In any year, the arrival of the final month spurs the usual flurry of reflections and prognostications for the year to come.
Much has been said and written about all the terribly unfortunate occurrences of 2020, and we don’t need to rehash it all here. It’s understood that the pandemic has taken – and continues to take – a massive toll on society and the economy. It’s safe to say we’ve never been more eager to bid adieu to a calendar year.
Few sectors of our lives and livelihood have been spared COVID’s wrath. The advertising industry certainly has not. When the final tally is complete, global ad spending will have decreased by more than 10% this year, according to a WARC Global Advertising Trends report, with some segments certainly taking it worse than others.
Then there’s Out of Home (OOH) advertising. One would think that OOH, with its inventory of media intended to engage and interact with consumers while they are outside the home, would have been devastated, if not decimated. After all, when consumers are told they must stay at home, it means they are not riding transit systems, traipsing through airports, visiting the mall, commuting to work, or moving through all the places where OOH advertising is usually found.
Yes, 2020 will be a down year for OOH, no doubt. The record growth the industry had been enjoying pre-pandemic has been stymied, for now. But in the grand scheme of things, and considering all the challenges faced, the industry proved itself amazingly resilient in the face of COVID.
The reason for this can really be summed up in one word: Digital.
Let’s face it – had a pandemic with the breadth and proportion of COVID come along 10 years ago, when OOH was characterized by static messaging, inflexible contractual arrangements, and a complete absence of speed and agility, the bulk of the industry could have been hit much much harder.
OOH has made huge investments and strides in recent years to digitize. This not only includes the introduction of more and newer digital screens into the overall inventory mix, but advancements that leverage mobility and location data, enhance the ease with which inventory can be bought and activated, and enable messaging to be dynamically triggered or changed instantaneously.
The suddenness with which the lockdowns and quarantines took effect in March actually accelerated the digitization of OOH and showcased significant returns on these investments.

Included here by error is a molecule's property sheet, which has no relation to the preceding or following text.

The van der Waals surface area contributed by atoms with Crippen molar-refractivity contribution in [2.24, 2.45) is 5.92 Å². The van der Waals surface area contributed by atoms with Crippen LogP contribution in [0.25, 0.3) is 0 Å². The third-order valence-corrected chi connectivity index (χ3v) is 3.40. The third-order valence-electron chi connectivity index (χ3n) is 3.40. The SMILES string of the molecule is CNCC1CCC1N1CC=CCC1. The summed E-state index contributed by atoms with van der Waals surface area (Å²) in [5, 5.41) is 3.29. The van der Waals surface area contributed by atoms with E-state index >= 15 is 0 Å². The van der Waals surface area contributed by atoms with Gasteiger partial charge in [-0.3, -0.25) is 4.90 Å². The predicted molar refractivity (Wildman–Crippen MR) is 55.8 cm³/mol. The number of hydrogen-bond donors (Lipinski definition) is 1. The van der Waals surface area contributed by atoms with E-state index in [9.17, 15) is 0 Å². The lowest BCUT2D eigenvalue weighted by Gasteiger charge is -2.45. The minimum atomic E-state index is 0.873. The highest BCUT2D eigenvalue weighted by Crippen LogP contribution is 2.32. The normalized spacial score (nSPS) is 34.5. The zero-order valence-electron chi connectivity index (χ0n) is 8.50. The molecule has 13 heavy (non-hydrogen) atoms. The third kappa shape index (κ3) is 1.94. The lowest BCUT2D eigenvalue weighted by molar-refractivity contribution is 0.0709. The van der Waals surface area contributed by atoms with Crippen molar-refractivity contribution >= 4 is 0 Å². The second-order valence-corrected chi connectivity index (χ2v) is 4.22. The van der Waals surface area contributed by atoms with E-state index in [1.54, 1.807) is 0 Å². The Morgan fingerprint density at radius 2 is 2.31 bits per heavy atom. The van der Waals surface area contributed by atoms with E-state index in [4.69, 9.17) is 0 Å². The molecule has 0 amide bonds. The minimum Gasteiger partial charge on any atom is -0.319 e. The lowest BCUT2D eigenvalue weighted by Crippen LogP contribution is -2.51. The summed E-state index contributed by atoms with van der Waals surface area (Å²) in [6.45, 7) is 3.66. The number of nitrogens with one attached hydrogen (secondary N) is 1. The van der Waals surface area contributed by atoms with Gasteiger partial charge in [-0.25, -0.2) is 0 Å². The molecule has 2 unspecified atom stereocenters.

In the past, it might have taken weeks or longer to shift campaign content from one inventory location or type to another, or to change the message or creative display. Instead, OOH – or more aptly, Digital Out Of Home (DOOH) – marketers were able to quickly pivot from promoting products, services, and special deals to brand-enhancing messages of encouragement and support or simply suspending campaigns. Brands and agencies were able to respond to the changing environment and make adjustments quickly. And, as the initial curve flattened and traffic levels began to return, data-driven platforms helped brands and agencies understand how consumer movement and patterns had changed so their audiences could be located and targeted with greater precision.
DOOH, programmatic and omnichannel companies came together during the pandemic to actively “connect the pipes” on a global level between all sides of the demand and supply part of the ecosystem, spurring an increase in programmatic DOOH trading activity that is likely to surge in 2021.
And throughout this ordeal, OOH also reaffirmed its value as a trusted mass medium, with digitization enabling public health and government officials to disseminate critical information to the public in real-time.
While we yearn to turn the page on 2020 and look optimistically towards vaccines and a gradual return to normal, we’re unfortunately not out of the woods. Experts warn of difficult months ahead and we’re already seeing renewed restrictions and lockdowns.
Yet, eMarketer forecasts digital OOH spending to rise by 19.2% in 2021 while the same WARC report expects OOH to be the second fastest-growing advertising medium in the year to come.
In its recently published forecast, GroupM estimates that digital will account for 55% of all advertising, reaffirming that OOH’s embrace of digital will be the fastest way back to post-pandemic prosperity.
The earliest and most difficult days of the pandemic revealed that the agility of programmatic, the power of screens to share community, public service, government messages, and even art would keep OOH relevant andvalued by brands and consumers. Armed with a degree of newfound flexibility, a modernized and digitally transformed OOH industry is poised to persevereand resume the upward trajectory before something called 2020 came along.